S&P500 daily at end of day

End of Day Update:

Stocks fell further on Monday following Friday’s reversal from all-time highs. Volume was well above average as we broke under prior support/resistance at 2k. While the daily chart gives the impression the market sold-off through the day and finished weak, the intraday chart shows we found a floor in late-morning trade and moved sideways the rest of the day. While this seems like a minor nuance, it is actually fairly significant.

The market gapped lower at the open and continued sliding fairly aggressively until just after 11am Eastern. This pushed us under the psychologically important 2k level and set off a wave of automatic stop-losses littered under support. But rather that accelerate the selloff, these stop-loss orders were the last of the selling before we found a bottom above 1,990. This weak price-action dared owners to join the selling, but most resisted the temptation and stood confidently by their positions. If this selloff chased off the weak, then all we are left with is the strong.

While I’m not super bullish on this market, the stalled selloff shows supply dried up fairly quickly and that bodes well for a bounce to new highs in coming days. If the market finds support Tuesday, then the selling is done and we are headed higher. If we breach 1,990 and continue lower, then Monday afternoon’s support was a false bottom and the 50dma is in play. Trade accordingly.

Jani

Sep 17

Don’t Believe the Hype

By Jani Ziedins | End of Day Analysis

S&P500 daily at end of day

S&P500 daily at end of day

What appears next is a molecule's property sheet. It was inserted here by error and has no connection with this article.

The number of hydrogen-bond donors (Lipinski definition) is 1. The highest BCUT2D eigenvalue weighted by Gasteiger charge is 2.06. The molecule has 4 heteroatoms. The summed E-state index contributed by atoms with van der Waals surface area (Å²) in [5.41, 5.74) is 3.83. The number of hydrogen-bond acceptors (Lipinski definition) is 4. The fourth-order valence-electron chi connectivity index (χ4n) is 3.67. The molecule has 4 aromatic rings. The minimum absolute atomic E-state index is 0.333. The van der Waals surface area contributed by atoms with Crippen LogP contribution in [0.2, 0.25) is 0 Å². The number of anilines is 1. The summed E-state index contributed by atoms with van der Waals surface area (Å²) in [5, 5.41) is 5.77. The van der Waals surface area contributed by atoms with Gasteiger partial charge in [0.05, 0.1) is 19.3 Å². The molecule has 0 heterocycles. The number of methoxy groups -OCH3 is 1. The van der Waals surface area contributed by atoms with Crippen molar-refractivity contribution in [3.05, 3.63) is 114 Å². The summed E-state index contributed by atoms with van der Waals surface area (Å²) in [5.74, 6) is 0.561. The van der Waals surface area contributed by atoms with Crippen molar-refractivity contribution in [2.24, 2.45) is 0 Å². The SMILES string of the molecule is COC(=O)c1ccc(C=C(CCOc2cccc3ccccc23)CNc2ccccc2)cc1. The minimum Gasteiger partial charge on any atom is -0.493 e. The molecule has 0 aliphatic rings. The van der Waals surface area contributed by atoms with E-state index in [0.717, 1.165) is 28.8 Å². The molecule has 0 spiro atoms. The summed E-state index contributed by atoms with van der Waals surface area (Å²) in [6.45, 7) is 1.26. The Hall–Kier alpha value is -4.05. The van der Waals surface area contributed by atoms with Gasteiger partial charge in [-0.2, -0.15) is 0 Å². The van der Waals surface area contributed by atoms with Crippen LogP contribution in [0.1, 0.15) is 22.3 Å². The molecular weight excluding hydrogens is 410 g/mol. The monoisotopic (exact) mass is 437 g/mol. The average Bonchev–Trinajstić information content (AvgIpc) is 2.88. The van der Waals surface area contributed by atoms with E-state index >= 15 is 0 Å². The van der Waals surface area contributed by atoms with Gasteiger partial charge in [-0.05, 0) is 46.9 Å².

End of Day Update: 

For all the hype over the Fed meeting, the market sure didn’t seem to care, finishing up a fraction of a percent. The thing we need to remember is those that hype up these events are in the business of selling eyeballs to advertisers. The more sensational they make the story, the more money they make.

The Fed did a good job of not surprising anyone and is why we finished unchanged for the day. Bulls saw what they wanted to see to keep holding and bears got what they expected and continue shying away from the market. When no one chances their mind, we don’t get the waves of buying or selling that drives price moves.

Volume was also fairly muted, only matching yesterday’s upside move. In a buy-the-rumor type of trade, we saw most of today’s strength come a day early. But that is how the market works. Wait to trade the headline and you are too late.

This was just another potential stumbling block the market put behind it. While we could not hold on to the intraday highs, this is one more bearish catalyst we can cross off the list. If this market wants to keep going higher, no matter what we think personally, don’t fight it.

Jani

Sep 16

Stocks Bounce

By Jani Ziedins | End of Day Analysis

S&P500 daily at end of day

S&P500 daily at end of day

End of Day Update: 

Stocks bounced decisively from recent lows following some journalists comments about something. While we could waste energy talking about who said what, the only thing that really matters is how the market responded. We exploded higher because recent selling was overdone and all it took was one little catalyst to set off a buying frenzy. While bears will point to how meaningless the justification for the rebound was, they are missing the point. We didn’t bounce because of a reporter’s comments, we bounced because the market was oversold.

Recent weakness flushed out many weak holders through a series of successive new lows. The pain trade convinced many that we were on the verge of a larger selloff. But we knew this selloff didn’t have legs when it kept undercutting prior support, but didn’t trigger a larger wave of technical selling. That told us most owners were content holding and were giving little attention to this minor move lower. When the masses don’t sell, supply stays tight, and we bounce.

While the market is set up to continue higher, don’t expect fireworks. Market moves tend to be fairly symmetrical, so a couple dozen point dip is frequently matched with a couple dozen point breakout. While it seems like 2,020 is easily in reach, we need to watch how the market trades at this level before deciding what to do next. Traders have been reluctant to buy above 2k and if this trend continues, the rally could stall on a lack of demand.